Royal and Elegant Terns

The Western Tanager, December 1976


Illustration by Mary Ellen Pereya

Beginning birders often encounter problems with our closely-related southern terns, the Royal and the Elegant. Much of the confusion, however, is due to two factors: an incomplete understanding of their distribution, plus the inaccurate portrayal of their key field marks in the standard field guides.

The Elegant Tern arrives from Mexico in early March, and about a hundred pairs nest at the south end of San Diego Bay. North of the San Diego area, however, the species is very rare until late June, when post-breeding birds push up the coast from their nesting sites in the Gulf of California. These post-breeding flights vary from year to year, but during a good flight year the bird can be seen in numbers north to the San Francisco Bay area—with a few almost to the Oregon State line. The numbers of Elegants dwindle during October, and the last birds leave the California coast by early December. Mid-winter reports of the species (including those on Christmas Counts) are undoubtedly in error, as there are no properly documented winter records.

The Royal Tern, another visitor from the south, is primarily a winter resident in Southern California — and winter reports of Elegants invariably pertain to this species. From September through mid-March the birds are fairly common along the coast north to Santa Barbara, with a few to Morro Bay. But further north they are purely accidental. Though during the summer a few are regularly found in the San Diego area (one breeding record), elsewhere they are rare. Both the Royal and the Elegant are strictly confined to the coast, and neither has yet been recorded inland.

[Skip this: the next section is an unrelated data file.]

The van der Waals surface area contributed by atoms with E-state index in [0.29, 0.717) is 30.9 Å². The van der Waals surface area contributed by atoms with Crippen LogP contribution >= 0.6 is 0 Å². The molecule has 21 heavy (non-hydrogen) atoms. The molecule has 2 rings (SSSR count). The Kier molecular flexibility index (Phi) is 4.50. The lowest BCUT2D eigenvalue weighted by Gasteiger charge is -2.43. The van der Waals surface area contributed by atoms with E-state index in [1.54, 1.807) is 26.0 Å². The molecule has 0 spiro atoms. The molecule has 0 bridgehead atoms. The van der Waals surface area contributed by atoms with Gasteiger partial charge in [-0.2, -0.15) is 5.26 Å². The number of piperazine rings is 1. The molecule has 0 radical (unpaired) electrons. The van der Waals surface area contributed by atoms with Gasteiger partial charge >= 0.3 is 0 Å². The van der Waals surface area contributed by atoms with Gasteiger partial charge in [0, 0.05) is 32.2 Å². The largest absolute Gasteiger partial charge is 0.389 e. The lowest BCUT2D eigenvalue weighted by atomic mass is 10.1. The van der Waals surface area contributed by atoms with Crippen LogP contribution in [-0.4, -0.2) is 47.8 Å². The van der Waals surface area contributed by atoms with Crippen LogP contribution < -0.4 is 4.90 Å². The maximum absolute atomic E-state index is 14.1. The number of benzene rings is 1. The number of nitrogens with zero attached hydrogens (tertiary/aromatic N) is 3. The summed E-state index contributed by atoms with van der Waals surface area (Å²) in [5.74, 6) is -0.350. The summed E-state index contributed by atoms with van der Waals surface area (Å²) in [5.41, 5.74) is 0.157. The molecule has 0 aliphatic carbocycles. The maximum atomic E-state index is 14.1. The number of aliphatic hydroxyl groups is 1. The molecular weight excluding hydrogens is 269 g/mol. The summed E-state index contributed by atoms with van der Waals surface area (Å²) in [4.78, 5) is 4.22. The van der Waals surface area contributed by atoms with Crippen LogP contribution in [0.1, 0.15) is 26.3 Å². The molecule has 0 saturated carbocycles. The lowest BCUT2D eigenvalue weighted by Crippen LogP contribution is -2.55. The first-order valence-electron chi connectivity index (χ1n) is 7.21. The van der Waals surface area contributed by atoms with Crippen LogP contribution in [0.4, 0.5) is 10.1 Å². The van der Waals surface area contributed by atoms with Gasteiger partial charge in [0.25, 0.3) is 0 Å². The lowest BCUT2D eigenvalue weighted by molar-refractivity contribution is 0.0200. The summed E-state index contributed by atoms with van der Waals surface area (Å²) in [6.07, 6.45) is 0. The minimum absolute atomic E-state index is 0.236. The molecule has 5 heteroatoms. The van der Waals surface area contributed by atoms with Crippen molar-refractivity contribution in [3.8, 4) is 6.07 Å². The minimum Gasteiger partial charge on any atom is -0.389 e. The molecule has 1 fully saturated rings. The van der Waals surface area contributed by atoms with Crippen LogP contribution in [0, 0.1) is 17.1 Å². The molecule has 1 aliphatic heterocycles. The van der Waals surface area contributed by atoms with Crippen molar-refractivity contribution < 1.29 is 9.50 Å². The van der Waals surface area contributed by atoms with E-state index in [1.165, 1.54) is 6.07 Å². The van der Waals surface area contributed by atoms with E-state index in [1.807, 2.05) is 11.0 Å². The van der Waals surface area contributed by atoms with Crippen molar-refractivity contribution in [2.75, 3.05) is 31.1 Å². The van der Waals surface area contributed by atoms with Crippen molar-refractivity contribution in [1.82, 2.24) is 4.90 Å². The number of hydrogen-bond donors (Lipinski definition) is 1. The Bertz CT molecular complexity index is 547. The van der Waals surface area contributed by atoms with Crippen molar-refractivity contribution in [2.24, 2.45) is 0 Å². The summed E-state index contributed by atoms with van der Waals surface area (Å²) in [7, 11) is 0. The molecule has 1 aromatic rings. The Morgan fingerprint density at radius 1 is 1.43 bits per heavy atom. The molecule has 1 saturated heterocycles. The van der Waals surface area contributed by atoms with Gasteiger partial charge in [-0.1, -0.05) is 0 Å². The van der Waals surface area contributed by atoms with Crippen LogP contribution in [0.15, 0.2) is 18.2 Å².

The Elegant Tern is noticeably smaller and more slender than the Royal, with a proportionately longer and thinner bill; but these marks are only truly effective when the two species are together. The best mark is the pattern of black on the head. Throughout most of the year, the Royal is essentially a white-headed bird, with only a thin band of black extending from behind the eye to the nape. The important character is that the dark eye stands out in the white face. The Elegant Tern, on the other hand, has a more extensive black patch, and it includes the eye as well as the rear portion of the crown. The illustrations in Robbins' Birds of North America are in error, as this key mark has been reversed. Although the mark applies only to birds in non-breeding plumage, except for a short period in March and early April, all the Royals (including summering individuals) are in winter plumage.

Another good mark exhibited by many of the Elegants is the pinkish sheen to the underparts 


Originally published Western Tanager Vol. 43 No. 4 December 1976


Transcribed for the Los Angeles Audubon Society (LAAS) Western Tanager "Articles from the Archives" July 2013 by SMC.